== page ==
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The Best American Short Stories 2012
The Best American Short Stories 2012

Houghton Mifflin Harcourt, 2012
384 pp., $28.00

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Linda McCullough Moore


Best American Short Stories 2012

Calling out to one another.

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Jess Walter's "Anything Helps" poses chilling questions about another sort of love, that of a parent for a child—in this case an addict's love for his young son, living in a foster home. No step this father takes is casual, but each is grounded in his loving: first the choice to go on living—always a matter of decision—then to stare his demons down, to go back to the homeless shelter he calls the Jesus Beds, and there, to stand holding a book, outside in the rain, to pull his jacket over his head to shield the page, and then to read … aloud, to himself, with an accent and everything. Bit by bit: Bit the father's given name.

Another telling of a parent's love, Sharon Solwitz's "Alive," chronicles an impromptu ski trip of a mother and her two young sons, one of whom is on a break from chemotherapy and blood transfusions for his cancer. The healthy brother has an accident out on the toughest slope, but with only broken bones survives, and the mother jumps onto his survival like a life raft; even as a boy, her son realizes she will rely upon him, cling to him, for the rest of her life. In this, as is so many of these stories, the care we take of one another costs us dearly. No texting ever long enough to tell this story.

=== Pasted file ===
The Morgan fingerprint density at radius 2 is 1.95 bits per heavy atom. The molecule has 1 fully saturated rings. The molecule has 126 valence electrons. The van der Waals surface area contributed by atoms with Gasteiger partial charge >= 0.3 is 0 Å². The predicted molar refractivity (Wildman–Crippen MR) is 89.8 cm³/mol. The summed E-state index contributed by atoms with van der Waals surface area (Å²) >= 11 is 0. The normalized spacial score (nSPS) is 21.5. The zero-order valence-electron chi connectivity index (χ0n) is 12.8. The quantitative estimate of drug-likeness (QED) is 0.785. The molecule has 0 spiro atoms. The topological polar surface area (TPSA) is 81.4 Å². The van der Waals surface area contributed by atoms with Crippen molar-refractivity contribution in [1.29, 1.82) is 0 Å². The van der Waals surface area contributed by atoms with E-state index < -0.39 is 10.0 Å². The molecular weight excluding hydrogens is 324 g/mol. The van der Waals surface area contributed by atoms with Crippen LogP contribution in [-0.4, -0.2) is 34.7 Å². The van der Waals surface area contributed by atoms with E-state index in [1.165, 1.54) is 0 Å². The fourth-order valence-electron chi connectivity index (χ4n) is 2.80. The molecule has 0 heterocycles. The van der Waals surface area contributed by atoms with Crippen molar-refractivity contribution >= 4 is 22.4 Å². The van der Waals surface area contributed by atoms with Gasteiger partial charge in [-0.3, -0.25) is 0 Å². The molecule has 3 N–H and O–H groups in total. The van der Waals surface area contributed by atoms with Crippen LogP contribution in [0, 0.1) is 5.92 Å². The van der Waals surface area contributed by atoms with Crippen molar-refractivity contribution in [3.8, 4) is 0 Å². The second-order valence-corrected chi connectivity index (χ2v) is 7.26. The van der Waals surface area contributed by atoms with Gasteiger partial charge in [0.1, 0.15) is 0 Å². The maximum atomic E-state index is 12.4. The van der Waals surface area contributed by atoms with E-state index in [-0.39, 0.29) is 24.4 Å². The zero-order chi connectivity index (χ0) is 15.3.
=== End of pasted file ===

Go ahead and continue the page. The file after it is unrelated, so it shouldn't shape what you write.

This is not a book of love stories, but it is the first volume in this series in a number of years to include so many explorations of our frank longing for relationships, our earnest, if misguided, attempts to make them work and to deal with the quandaries they bring to our lives. Ezra Pound called upon "the artist to make humanity aware of itself," and so these stories do. In a brilliant New Yorker piece on Henry James, Anthony Lane imagines our current state as seen by James, describing modern living rising up "like a bad dream; an archipelago of solitudes, feverishly interlinked, with bridges collapsing as fast as we can build them." We must be thankful for this collection, which does not require the distance of a century to help us see ourselves and know that no matter how many phones we buy, in the end we're calling out to one another.

Linda McCullough Moore is a writer living in Northampton, Massachusetts. Her most recent short story, "It's Hard to Know What You Need," appears in the October issue of THE SUN. www.lindamcculloughmoore.com

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